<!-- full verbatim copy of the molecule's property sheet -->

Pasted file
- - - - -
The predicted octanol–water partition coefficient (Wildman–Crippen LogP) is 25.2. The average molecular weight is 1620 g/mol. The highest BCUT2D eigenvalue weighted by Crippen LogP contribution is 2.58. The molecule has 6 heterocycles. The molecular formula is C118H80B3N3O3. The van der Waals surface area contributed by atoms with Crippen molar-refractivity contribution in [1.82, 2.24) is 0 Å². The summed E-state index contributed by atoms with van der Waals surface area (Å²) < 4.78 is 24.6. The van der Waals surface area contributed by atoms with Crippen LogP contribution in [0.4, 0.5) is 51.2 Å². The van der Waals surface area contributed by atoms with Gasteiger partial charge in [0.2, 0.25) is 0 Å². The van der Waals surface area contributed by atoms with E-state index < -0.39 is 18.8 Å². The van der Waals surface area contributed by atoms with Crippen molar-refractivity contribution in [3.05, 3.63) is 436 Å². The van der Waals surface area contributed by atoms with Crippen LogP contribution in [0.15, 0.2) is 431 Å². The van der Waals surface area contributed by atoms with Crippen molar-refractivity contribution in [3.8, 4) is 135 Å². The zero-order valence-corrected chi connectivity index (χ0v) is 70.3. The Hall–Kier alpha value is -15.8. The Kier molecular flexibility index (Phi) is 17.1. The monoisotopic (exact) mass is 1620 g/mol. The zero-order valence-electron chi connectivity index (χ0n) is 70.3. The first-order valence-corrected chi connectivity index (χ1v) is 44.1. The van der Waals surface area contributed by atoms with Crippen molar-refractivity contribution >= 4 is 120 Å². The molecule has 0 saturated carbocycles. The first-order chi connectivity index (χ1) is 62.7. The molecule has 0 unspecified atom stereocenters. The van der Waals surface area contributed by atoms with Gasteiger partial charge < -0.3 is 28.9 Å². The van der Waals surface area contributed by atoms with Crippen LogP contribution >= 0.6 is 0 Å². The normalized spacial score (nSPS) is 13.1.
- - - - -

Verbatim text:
The predicted octanol–water partition coefficient (Wildman–Crippen LogP) is 25.2. The average molecular weight is 1620 g/mol. The highest BCUT2D eigenvalue weighted by Crippen LogP contribution is 2.58. The molecule has 6 heterocycles. The molecular formula is C118H80B3N3O3. The van der Waals surface area contributed by atoms with Crippen molar-refractivity contribution in [1.82, 2.24) is 0 Å². The summed E-state index contributed by atoms with van der Waals surface area (Å²) < 4.78 is 24.6. The van der Waals surface area contributed by atoms with Crippen LogP contribution in [0.4, 0.5) is 51.2 Å². The van der Waals surface area contributed by atoms with Gasteiger partial charge in [0.2, 0.25) is 0 Å². The van der Waals surface area contributed by atoms with E-state index < -0.39 is 18.8 Å². The van der Waals surface area contributed by atoms with Crippen molar-refractivity contribution in [3.05, 3.63) is 436 Å². The van der Waals surface area contributed by atoms with Crippen LogP contribution in [0.15, 0.2) is 431 Å². The van der Waals surface area contributed by atoms with Crippen molar-refractivity contribution in [3.8, 4) is 135 Å². The zero-order valence-corrected chi connectivity index (χ0v) is 70.3. The Hall–Kier alpha value is -15.8. The Kier molecular flexibility index (Phi) is 17.1. The monoisotopic (exact) mass is 1620 g/mol. The zero-order valence-electron chi connectivity index (χ0n) is 70.3. The first-order valence-corrected chi connectivity index (χ1v) is 44.1. The van der Waals surface area contributed by atoms with Crippen molar-refractivity contribution >= 4 is 120 Å². The molecule has 0 saturated carbocycles. The first-order chi connectivity index (χ1) is 62.7. The molecule has 0 unspecified atom stereocenters. The van der Waals surface area contributed by atoms with Gasteiger partial charge < -0.3 is 28.9 Å². The van der Waals surface area contributed by atoms with Crippen LogP contribution >= 0.6 is 0 Å². The normalized spacial score (nSPS) is 13.1.